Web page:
The final stages of the book focus on the long-awaited birth, offering honest insight into the unique position of an intended parent in the immediate aftermath, and the inevitable anxiety as to how the surrogate will react once the baby is finally born. The account then moves to the period of adjustment when the long-awaited dream of parenthood becomes a reality, and the different practical challenges it poses.
The book offers a raw and realistic account of the disappointment that comes from failure in the process, subsequently balanced with the incredulity, joy and wonder of a successful pregnancy and eventually becoming a parent. Whilst for the most part, the book focuses on the emotional journey an intended parent goes through, rather than being a practical guide through the process, many of the later chapters give anyone contemplating surrogacy a good picture of the realities of having a child through surrogacy – from trying to liaise with doctors, the frustration of limited visiting hours and the many administrative tasks.
Again, whilst not intended as a practical guide, the detailed account of the author's daily experience offers valuable insight to the reader as to the realities of the final stages of pregnancy, the birth and post-birth period and what can be done to ease the process. It does not touch upon, other than in passing reference, the legalities of becoming a parent by surrogacy, or the emotional experience of applying for legal parenthood which seemed a notable gap in an otherwise comprehensive account of what an intended parent may experience in the route to becoming a parent.
This account of surrogacy focuses on the emotional aspects of the journey to parenthood through this method – the hopes, highs, disappointments and anxieties, rather than being a practical or technical guide. It is a deeply personal account, with the author disclosing heartfelt communications shared with family, friends and those involved in the process at the time. It provides a useful insight into the complex and conflicting emotions of being so closely involved yet at times removed from conception and pregnancy, and will inevitably prove thought-provoking for anyone considering surrogacy in terms of what they want from an arrangement and what may work best for them.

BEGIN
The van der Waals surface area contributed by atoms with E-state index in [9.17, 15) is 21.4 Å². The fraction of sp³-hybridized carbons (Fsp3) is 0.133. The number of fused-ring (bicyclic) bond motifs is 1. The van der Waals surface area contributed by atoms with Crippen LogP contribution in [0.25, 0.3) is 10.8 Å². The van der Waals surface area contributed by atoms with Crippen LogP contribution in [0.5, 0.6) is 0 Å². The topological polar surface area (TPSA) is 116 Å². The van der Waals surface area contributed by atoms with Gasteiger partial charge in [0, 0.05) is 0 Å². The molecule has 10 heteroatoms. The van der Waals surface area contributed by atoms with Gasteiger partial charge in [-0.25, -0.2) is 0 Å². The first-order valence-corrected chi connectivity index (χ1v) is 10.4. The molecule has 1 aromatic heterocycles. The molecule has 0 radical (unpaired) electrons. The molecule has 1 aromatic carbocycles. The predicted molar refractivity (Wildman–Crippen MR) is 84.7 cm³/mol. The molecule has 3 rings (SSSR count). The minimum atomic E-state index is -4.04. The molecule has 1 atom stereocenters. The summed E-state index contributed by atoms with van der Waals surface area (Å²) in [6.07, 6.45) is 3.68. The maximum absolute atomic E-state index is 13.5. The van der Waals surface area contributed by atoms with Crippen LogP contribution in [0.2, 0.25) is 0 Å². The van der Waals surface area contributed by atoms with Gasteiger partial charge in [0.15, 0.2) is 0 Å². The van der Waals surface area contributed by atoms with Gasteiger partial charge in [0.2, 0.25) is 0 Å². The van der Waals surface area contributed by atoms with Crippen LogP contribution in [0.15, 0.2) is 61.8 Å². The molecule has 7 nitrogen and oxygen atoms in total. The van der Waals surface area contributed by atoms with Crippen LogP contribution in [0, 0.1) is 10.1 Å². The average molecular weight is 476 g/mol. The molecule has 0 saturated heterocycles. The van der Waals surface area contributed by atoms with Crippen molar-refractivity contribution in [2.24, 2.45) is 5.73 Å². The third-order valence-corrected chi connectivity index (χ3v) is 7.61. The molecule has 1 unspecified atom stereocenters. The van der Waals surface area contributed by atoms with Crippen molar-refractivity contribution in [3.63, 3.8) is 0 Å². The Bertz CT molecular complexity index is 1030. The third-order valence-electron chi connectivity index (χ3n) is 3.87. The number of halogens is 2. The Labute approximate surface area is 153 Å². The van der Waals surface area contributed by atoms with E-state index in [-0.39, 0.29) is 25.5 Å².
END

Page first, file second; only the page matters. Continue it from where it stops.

For those of us involved in the process in another way, it offers invaluable insight into the emotional rollercoaster our clients face during the process and how they may best be reassured along their journey. There are many books which focus on either the practical or scientific aspects of surrogacy, and this book offers an unusual and uncensored insight into the complex emotional dynamics of parenthood, attachment and loss in surrogacy arrangements which are not covered in academic or technical publications.